Project I: National Public and Media Outreach Campaign
Partnerships Promote the Use of Solar and Renewable Energy to Mitigate Climate Change
GP and Environmental Media Association (EMA)
Recognizing the tremendous worldwide influence of the National Media, GP began an innovative partnership with entertainment industry professionals organizing a series of Hollywood Writer’s Briefings along with one-on-one meetings with producers, writers, and heads of studios to encourage integration of climate change and solar energy messages into television and film scripts. The goal was to use television and films to educate people throughout the world about the very real threats of global climate change and the benefits of solar and renewable energy technology as a solution.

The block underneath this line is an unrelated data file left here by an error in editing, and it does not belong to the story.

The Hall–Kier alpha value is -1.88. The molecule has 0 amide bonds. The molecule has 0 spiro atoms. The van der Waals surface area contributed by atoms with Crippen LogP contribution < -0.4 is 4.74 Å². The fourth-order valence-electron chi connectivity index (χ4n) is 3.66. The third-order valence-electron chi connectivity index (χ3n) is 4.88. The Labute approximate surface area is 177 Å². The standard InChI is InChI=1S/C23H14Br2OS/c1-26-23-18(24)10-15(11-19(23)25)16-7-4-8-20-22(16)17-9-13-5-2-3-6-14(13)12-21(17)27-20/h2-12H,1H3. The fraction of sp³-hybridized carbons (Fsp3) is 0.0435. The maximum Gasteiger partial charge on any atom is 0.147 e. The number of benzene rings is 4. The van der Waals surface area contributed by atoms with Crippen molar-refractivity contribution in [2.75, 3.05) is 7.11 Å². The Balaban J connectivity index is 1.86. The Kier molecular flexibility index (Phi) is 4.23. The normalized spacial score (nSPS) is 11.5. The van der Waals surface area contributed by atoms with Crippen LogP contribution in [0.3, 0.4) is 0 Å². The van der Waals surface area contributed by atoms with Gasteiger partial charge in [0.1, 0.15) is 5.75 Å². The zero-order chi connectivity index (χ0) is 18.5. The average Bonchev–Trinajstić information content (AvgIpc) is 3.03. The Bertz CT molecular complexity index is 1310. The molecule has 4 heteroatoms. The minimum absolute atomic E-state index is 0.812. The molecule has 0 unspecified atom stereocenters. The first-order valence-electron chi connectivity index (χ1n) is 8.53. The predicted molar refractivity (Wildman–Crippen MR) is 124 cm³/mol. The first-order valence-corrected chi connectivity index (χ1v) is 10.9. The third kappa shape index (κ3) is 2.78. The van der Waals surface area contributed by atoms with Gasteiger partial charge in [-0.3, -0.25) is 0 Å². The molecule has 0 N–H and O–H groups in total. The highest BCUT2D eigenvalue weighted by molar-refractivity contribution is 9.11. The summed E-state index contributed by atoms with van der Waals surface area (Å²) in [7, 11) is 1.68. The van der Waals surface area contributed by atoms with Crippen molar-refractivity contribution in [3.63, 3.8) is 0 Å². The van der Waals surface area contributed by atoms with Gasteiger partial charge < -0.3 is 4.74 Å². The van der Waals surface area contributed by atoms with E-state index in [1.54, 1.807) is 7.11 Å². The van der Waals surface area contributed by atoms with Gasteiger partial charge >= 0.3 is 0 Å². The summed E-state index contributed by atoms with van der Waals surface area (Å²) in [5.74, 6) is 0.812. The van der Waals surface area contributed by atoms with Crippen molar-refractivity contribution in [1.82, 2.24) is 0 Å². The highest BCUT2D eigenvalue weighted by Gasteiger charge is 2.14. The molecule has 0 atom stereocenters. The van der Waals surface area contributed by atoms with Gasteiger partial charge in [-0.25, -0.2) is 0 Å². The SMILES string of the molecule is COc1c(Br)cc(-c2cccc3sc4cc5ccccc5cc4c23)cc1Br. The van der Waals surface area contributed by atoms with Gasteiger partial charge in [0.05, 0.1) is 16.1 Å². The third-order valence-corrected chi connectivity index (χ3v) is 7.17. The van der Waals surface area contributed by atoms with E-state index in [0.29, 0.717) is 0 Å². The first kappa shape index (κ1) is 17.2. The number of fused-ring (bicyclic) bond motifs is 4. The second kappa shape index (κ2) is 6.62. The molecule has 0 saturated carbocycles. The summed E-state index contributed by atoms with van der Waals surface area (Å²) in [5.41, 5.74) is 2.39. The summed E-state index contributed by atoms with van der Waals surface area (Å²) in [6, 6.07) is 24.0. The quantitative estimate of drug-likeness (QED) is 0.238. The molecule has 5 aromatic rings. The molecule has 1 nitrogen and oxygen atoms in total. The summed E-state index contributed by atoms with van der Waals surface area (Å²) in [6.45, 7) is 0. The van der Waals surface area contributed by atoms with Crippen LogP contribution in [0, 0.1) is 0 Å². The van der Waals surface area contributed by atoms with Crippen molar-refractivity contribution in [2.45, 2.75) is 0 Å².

As Chairman of the Board of Directors of EMA, Casey Coates Danson was able to develop a partnership to produce a Hollywood Writers’ Briefing: “Too Hot For Television” on Global Climate Change held in Los Angeles on January 13, 2000. Norman Lear founder of EMA hosted and Ms. Danson introduced keynote speaker, Donald W. Aitken, Ph.D., Senior Scientist with the Union of Concerned Scientists, who delivered a slide presentation establishing climate change issues particular to Southern California. Subsequent meetings with writers, producers, studio heads and production facilities were scheduled on an ongoing basis.